Aroldis Chapman and 10 Rookie Call-Ups Who Starred in The Playoffs
In a year of stunning rookie performances, Cuban defector and Reds uber-prospect Aroldis Chapman made his major-league debut on Tuesday, facing three batters in one inning of work. The 22-year-old was electric, hitting 103 mph on the radar gun.
More importantly, because Chapman was called up on August 31st, that means that he will be eligible for the postseason roster. If the Reds make the playoffs, Chapman will have the chance to become the latest in a glorious line of rookie call-ups who have had an impact in the postseason before they had a chance to have an impact in the regular season.
Here is a by-no-means exclusive look at some of the most memorable rookie call-ups who have contributed in the postseason in recent years.
Phil Hughes, 2007 New York Yankees
Phil Hughes was just 21 years old, and the next big thing, when he made his major-league debut with the New York Yankees in 2007. After pitching just 72.2 innings, he appeared in the postseason and went 1-0 with a 1.59 ERA and six strikeouts in 5.2 innings pitched in an ALDS loss to the Cleveland Indians.
Mariano Rivera, 1995 New York Yankees
It is hard to remember a time when Mariano Rivera was a) young, and b) not a seasoned postseason veteran.
But in 1995, Mo made his major-league debut with the Yankees and pitched 19 games, 10 of which he started, and managed a rather abysmal 5.51 ERA.
He nevertheless made the postseason roster and pitched 5.1 shutout innings in three games in an ALDS loss to the Seattle Mariners.
Jonathan Papelbon, 2005 Boston Red Sox
Jonathan Papelbon was a prospect as a starter, who was being brought along slowly with the 2005 Red Sox. He made his major-league debut in 2005 and pitched 34.0 innings for the team, posting a 3-1 record with a 2.65 ERA.
That postseason, Papelbon appeared in two games in an ALDS loss to the eventual World Champion Chicago White Sox, allowing no runs in four innings of work.
Along the way, he also decided that he enjoyed life as a reliever quite a bit, and has been one ever since.
Ubaldo Jimenez, 2007 Colorado Rockies
Ubaldo actually made a 7.2 inning debut for the 2006 Rockies, but started the 2007 season in the minor leagues. After 19 starts and 103 innings, Ubaldo was called back to the big club and made 15 starts in the second half of the season as the Rockies made their amazing run into the playoffs.
Ubaldo was instrumental for the Rockies in the 2007 playoffs, pitching 11.1 combined innings in wins against the Phillies in the NLDS and the D'Backs in the NLCS.
David Price, 2008 Tampa Bay Rays
As the No. 1 overall pick in the 2007 draft, David Price was on everyone's radar as a potential ace for the Tampa Bay Rays in 2009.
When Tampa Bay made an unexpected (by everyone but me) run at the playoffs in 2008, the Rays called his number early, and after only 14.0 major league innings of 1.93 ERA, Price was on the postseason roster.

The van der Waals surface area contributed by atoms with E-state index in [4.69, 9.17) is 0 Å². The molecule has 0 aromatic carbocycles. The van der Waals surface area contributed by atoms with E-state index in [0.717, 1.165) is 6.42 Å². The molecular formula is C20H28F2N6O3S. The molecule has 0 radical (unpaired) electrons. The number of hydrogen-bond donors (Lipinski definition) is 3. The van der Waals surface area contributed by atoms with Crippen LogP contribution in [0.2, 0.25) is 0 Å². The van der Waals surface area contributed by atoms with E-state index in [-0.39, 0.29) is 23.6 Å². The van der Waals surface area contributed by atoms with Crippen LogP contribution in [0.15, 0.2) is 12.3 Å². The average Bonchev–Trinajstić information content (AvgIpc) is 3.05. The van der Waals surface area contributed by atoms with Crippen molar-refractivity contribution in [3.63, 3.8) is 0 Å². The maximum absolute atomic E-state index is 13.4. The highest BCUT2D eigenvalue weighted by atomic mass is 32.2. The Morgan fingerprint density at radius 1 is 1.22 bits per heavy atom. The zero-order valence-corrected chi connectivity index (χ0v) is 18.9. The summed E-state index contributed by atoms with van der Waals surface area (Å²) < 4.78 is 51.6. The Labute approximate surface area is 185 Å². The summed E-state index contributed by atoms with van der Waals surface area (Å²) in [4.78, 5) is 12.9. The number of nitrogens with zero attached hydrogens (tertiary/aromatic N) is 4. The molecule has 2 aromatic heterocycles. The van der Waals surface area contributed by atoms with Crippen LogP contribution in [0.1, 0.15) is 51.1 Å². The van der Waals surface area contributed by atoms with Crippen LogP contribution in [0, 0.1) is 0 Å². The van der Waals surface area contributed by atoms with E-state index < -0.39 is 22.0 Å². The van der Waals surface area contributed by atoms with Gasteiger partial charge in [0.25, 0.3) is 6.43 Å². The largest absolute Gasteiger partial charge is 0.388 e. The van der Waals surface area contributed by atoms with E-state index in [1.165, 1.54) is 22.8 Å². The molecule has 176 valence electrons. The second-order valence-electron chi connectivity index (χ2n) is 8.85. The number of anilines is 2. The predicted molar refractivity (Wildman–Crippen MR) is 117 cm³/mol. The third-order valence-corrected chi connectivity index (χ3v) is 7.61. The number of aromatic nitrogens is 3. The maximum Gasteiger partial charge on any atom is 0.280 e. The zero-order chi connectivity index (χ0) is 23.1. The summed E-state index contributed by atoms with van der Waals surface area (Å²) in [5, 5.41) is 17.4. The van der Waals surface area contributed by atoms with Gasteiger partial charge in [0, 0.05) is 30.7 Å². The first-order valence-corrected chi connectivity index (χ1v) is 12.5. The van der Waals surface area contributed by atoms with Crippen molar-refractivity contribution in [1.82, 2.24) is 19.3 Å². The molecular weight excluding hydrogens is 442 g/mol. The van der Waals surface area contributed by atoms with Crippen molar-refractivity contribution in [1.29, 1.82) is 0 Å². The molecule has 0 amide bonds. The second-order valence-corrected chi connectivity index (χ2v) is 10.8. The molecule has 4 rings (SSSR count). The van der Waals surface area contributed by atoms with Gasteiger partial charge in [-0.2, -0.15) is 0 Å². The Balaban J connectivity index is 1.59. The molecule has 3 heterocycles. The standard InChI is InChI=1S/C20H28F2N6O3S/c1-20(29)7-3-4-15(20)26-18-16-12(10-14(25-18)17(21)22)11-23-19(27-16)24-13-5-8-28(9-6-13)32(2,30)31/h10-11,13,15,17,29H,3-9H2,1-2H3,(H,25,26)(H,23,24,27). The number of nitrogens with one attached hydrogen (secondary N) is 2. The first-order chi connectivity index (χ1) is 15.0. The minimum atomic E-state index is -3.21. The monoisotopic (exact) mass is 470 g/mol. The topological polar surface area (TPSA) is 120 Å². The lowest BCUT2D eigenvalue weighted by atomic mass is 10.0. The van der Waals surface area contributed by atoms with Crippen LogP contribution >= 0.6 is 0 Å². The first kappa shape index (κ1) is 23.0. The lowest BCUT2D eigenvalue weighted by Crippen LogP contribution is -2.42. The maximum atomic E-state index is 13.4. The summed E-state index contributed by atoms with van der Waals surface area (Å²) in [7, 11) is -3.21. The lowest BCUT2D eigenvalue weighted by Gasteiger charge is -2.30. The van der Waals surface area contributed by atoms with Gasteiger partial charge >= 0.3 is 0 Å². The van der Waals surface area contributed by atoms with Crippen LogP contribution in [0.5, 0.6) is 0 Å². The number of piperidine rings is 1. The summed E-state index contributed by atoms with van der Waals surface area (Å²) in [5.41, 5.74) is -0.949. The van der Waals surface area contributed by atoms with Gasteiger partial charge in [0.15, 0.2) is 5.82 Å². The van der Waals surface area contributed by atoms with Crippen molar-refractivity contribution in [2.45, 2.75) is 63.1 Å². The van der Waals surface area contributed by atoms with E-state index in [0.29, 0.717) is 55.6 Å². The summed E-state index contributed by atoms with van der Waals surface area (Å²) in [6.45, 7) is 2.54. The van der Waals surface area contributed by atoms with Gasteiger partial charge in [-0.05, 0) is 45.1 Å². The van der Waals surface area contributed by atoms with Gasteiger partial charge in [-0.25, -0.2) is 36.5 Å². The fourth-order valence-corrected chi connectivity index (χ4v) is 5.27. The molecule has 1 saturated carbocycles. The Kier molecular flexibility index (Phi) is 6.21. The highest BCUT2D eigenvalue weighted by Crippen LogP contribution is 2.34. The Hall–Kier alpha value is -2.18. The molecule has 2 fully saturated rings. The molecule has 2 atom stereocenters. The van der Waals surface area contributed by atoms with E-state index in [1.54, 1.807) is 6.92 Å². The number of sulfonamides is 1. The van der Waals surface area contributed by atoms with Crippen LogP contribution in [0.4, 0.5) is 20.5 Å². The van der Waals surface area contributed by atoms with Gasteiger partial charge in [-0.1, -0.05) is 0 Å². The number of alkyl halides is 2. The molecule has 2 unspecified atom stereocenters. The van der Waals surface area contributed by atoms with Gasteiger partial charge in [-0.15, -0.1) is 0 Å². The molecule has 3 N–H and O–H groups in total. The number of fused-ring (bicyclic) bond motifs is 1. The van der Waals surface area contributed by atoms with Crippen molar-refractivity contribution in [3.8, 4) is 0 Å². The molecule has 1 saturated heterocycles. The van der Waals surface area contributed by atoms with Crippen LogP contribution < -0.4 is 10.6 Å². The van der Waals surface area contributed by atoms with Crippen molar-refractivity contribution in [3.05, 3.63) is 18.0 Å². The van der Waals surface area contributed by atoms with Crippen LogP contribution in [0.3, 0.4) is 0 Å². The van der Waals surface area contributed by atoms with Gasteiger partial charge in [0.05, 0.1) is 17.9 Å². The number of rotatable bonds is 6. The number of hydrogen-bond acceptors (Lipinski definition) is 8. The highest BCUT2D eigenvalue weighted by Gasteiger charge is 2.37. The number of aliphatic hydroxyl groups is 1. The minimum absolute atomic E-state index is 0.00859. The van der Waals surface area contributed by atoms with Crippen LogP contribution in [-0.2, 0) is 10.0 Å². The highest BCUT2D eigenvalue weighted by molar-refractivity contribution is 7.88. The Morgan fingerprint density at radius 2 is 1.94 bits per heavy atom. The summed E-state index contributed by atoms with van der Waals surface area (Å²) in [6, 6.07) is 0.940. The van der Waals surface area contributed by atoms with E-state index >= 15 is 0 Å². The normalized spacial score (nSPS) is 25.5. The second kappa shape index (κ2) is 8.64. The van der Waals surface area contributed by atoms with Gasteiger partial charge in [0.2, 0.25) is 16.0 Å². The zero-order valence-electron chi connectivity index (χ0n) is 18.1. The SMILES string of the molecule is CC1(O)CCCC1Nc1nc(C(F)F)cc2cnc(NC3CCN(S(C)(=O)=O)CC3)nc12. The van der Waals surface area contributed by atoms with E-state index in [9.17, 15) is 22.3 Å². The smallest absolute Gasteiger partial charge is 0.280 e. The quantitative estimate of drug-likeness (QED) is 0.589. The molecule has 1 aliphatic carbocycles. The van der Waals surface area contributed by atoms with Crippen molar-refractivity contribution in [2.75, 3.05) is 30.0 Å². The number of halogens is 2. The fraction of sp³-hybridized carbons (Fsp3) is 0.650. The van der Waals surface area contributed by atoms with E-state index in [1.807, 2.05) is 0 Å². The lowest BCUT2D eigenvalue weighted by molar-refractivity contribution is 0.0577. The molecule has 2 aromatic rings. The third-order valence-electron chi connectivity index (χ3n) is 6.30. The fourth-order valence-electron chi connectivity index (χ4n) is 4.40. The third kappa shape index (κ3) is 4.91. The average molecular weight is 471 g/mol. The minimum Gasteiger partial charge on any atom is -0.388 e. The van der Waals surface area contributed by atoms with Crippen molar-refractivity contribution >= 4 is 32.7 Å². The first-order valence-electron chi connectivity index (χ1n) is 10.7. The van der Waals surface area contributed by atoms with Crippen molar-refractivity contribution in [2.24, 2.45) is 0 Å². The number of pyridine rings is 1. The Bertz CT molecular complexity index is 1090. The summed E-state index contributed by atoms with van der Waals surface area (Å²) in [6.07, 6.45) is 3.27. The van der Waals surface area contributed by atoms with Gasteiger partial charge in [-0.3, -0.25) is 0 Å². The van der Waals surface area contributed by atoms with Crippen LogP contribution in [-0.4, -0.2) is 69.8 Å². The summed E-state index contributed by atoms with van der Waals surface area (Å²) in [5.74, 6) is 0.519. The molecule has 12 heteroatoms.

Price appeared in three games in the ALCS, holding the Red Sox to zero runs over 2.1 innings pitched. He then pitched 3.1 innings in the World Series against the Phillies.
John Lackey, 2002 Anaheim Angels
John Lackey pitched 101.2 innings at Triple-A Salt Lake City in 2002 before being called up to the majors, and starting 18 games as a 23-year-old rookie.
When the Angels won the AL Wild Card, Lackey was on the postseason roster, and didn't give up a run in 10 innings in the American League playoffs.
He started two World Series games, including Game Seven in which he threw five innings of one run ball on the way to a World Championship.
Andruw Jones, 1996 Atlanta Braves
Forget anything you've ever heard about super-prospects; you really can't top what Andruw Jones did in the minor leagues at the age of 19.
In 116 games, Jones stormed from High-A, Double-A, and Triple-A all the way to the majors in just one year. For the year in the minors, he hit 34 home runs with 115 runs scored, 92 RBI, 27 doubles, five triples, a .339 average, and a 1.072 slugging percentage.
And strangely, he was better at every level than he had been at the previous level.
The Braves called him up in time for him to play 31 games at the major-league level, where he struggled.
In the NLDS, he appeared in three games largely as a defensive sub, making only one appearance at the plate. In the NLCS, he appeared in five games and batted 12 times, hitting .222.
In the World Series, though, he started all six games, batting 24 times, and hitting .400 with a 1.250 OPS and two home runs.
As in the minors, Jones somehow got better at every level of the playoffs.
Francisco Rodriguez, 2002 Anaheim Angels
After pitching 83.1 relief innings in 2002 between Double-A and Triple-A, 20-year-old Francisco Rodriguez was called up to the Anaheim Angels and threw 5.2 innings, striking out a shocking 13 batters, and giving up no runs.
In the 2002 playoffs, the quickly dubbed "K-Rod" made 11 appearances, going 5-1 with five runs allowed, and 28 strikeouts in 18.2 innings pitched.
He was truly the sensation of the 2002 playoffs.
Miguel Cabrera, 2003 Florida Marlins
Cabrera appeared in 87 games at the tender age of 20 for the 2003 Florida Marlins, hitting .268 with 12 home runs.
Then, in the playoffs, he started every game and became the face of the Marlins' miracle run to the World Championship.
Livan Hernandez, 1997 Florida Marlins
Cuban defector Livan Hernandez actually made a three-inning debut with the Florida Marlins in 1996, but started the 1997 season in the minors again before being called up mid-year.
In 17 starts, the 22-year-old went 9-3 with a 3.18 ERA and 72 strikeouts.
In the postseason, Livan was a horse, pitching 27.2 innings, going 4-0 in three rounds of playoffs.
Livan started Game One and Game Five of the World Series for the Fish, and won the Series MVP.